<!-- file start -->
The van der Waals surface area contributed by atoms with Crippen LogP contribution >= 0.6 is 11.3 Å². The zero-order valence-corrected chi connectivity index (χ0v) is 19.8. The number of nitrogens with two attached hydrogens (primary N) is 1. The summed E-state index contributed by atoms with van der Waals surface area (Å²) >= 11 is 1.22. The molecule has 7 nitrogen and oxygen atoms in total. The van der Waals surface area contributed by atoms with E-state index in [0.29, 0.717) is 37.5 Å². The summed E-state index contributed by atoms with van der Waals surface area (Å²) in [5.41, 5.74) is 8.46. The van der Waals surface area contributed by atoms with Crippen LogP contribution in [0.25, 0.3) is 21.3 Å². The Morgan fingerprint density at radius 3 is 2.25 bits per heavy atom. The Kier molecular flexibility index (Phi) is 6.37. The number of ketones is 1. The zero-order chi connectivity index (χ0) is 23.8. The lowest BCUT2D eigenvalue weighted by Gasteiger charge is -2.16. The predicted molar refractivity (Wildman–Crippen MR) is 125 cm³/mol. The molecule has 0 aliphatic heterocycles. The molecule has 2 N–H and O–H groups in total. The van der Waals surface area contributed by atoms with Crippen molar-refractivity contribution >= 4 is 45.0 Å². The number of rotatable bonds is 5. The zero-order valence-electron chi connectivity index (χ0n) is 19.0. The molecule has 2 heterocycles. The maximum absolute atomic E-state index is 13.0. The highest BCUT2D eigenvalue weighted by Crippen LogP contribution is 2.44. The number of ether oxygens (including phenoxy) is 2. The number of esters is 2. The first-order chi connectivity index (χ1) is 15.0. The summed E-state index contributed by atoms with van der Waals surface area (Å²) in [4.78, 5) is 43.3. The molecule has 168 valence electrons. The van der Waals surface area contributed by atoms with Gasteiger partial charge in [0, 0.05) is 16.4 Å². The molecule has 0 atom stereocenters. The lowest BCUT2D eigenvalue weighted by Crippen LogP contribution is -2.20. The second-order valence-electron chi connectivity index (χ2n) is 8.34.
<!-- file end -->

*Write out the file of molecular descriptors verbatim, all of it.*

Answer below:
The van der Waals surface area contributed by atoms with Crippen LogP contribution >= 0.6 is 11.3 Å². The zero-order valence-corrected chi connectivity index (χ0v) is 19.8. The number of nitrogens with two attached hydrogens (primary N) is 1. The summed E-state index contributed by atoms with van der Waals surface area (Å²) >= 11 is 1.22. The molecule has 7 nitrogen and oxygen atoms in total. The van der Waals surface area contributed by atoms with E-state index in [0.29, 0.717) is 37.5 Å². The summed E-state index contributed by atoms with van der Waals surface area (Å²) in [5.41, 5.74) is 8.46. The van der Waals surface area contributed by atoms with Crippen LogP contribution in [0.25, 0.3) is 21.3 Å². The Morgan fingerprint density at radius 3 is 2.25 bits per heavy atom. The Kier molecular flexibility index (Phi) is 6.37. The number of ketones is 1. The zero-order chi connectivity index (χ0) is 23.8. The lowest BCUT2D eigenvalue weighted by Gasteiger charge is -2.16. The predicted molar refractivity (Wildman–Crippen MR) is 125 cm³/mol. The molecule has 0 aliphatic heterocycles. The molecule has 2 N–H and O–H groups in total. The van der Waals surface area contributed by atoms with Crippen molar-refractivity contribution >= 4 is 45.0 Å². The number of rotatable bonds is 5. The zero-order valence-electron chi connectivity index (χ0n) is 19.0. The molecule has 2 heterocycles. The maximum absolute atomic E-state index is 13.0. The highest BCUT2D eigenvalue weighted by Crippen LogP contribution is 2.44. The number of ether oxygens (including phenoxy) is 2. The number of esters is 2. The first-order chi connectivity index (χ1) is 15.0. The summed E-state index contributed by atoms with van der Waals surface area (Å²) in [4.78, 5) is 43.3. The molecule has 168 valence electrons. The van der Waals surface area contributed by atoms with Gasteiger partial charge in [0, 0.05) is 16.4 Å². The molecule has 0 atom stereocenters. The lowest BCUT2D eigenvalue weighted by Crippen LogP contribution is -2.20. The second-order valence-electron chi connectivity index (χ2n) is 8.34.